It is no secret that Mitt Romney and his running-mate, Rep. Paul Ryan, are opponents of abortion rights. When Ryan was asked at last week's debate whether voters who support abortion rights should be worried if the Romney-Ryan ticket were elected, he essentially said yes.
They would depart slightly from the extremist Republican Party platform by allowing narrow exceptions for rape, incest or the life of the woman. Beyond that, they would move to take away a fundamental right that American women have had for nearly 40 years.
Romney has called for overturning Roe v. Wade, the 1973 Supreme Court ruling that recognized a woman's constitutional right to make her own childbearing decisions and to legalized abortion nationwide. He has said that the issue should be thrown back to state legislatures. The actual impact of that radical rights rollback is worth considering.
It would not take much to overturn the Roe decision. With four of the nine members of the Supreme Court over 70 years old, the next occupant of the White House could have the opportunity to appoint one or more new justices. If say, Justice Ruth Bader Ginsburg, the oldest member, retired and Romney named a replacement hostile to abortion rights, the basic right to abortion might well not survive.
The result would turn back the clock to the days before Roe v. Wade when abortion was legal only in some states but not in others. There is every indication that about half the states would make abortion illegal within a year of Roe's being struck down, according to the Guttmacher Institute.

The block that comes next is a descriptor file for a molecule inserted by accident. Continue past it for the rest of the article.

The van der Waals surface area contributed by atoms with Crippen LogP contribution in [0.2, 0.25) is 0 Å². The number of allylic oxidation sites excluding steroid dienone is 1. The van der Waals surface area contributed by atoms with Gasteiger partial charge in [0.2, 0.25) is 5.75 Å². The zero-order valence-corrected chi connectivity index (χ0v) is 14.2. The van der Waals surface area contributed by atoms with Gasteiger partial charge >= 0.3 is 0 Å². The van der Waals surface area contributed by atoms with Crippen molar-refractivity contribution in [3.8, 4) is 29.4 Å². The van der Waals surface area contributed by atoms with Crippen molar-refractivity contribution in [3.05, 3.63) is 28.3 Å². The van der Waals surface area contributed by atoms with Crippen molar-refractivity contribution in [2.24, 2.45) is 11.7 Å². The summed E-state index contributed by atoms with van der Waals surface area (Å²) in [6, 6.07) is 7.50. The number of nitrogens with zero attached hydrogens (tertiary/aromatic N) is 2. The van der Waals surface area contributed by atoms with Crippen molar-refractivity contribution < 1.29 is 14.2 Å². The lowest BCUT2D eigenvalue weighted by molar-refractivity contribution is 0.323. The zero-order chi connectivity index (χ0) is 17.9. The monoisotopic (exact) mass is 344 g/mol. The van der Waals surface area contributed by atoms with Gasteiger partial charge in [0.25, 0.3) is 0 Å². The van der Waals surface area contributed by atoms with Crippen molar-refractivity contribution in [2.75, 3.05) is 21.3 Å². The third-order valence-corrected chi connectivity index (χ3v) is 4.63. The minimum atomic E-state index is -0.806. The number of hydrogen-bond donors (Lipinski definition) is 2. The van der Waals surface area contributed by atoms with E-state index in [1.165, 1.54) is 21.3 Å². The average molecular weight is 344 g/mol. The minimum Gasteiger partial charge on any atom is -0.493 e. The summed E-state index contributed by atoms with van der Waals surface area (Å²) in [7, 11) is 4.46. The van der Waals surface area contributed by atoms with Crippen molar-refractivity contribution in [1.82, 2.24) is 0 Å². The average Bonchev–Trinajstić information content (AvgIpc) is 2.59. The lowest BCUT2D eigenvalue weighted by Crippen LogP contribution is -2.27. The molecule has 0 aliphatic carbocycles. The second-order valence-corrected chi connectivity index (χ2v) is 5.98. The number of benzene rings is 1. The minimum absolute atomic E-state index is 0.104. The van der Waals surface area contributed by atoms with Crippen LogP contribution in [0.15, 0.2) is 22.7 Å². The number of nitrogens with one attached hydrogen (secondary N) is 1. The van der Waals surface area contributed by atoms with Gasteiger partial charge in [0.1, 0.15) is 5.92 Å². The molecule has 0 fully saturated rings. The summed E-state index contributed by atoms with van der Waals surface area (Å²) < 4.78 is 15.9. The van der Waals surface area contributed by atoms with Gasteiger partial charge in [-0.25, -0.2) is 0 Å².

The Center for Reproductive Rights, which challenges abortion restrictions around the country, puts the number at 30 states. For one thing, abortion bans already on the books in some states would suddenly kick in. And some Republican-controlled state legislatures would outlaw abortion immediately.
Even with Roe and subsequent decisions upholding abortion rights, more than half the states have enacted barriers like mandatory waiting periods; "counseling" sessions lacking a real medical justification; parental consent or notification laws; and onerous clinic "safety" rules intended to drive clinics out of business.
Romney is a vocal supporter of this continuing drive in the states and in Congress to limit the constitutional right, even without overturning Roe. To a large degree, the anti-abortion forces have succeeded. In 1982, there were about 2,900 providers nationwide; as of 2008, there were fewer than 1,800. In 97 percent of the counties that are outside metropolitan areas, there are no abortion providers at all.
We do not need to guess about the brutal consequences of overturning Roe. We know from our own country's pre-Roe history and from the experience around the world. Women desperate to end a pregnancy would find a way to do so. Well-to-do women living in places where abortion is illegal would travel to other states where it is legal to obtain the procedure. Women lacking the resources would be forced by the government and politicians to go through with an unwanted or risky pregnancy, attempt to self-abort or turn to an illegal -- and potentially unsafe -- provider for help. Women's health, privacy and equality would suffer. Some women would die.
Romney knows this, or at least he used to. Running for the U.S. Senate in Massachusetts in 1994 against Edward Kennedy, Romney spoke of a young woman, a close relative, who died years before as result of complications from an illegal abortion to underscore his now-extinct support for Roe v. Wade.
In a report in Salon last year, Justin Elliott, a reporter for ProPublica, found that when the young woman passed away, her parents requested that donations be made in her honor to Planned Parenthood. That's the same invaluable family-planning group that Romney has pledged to defund once in the White House.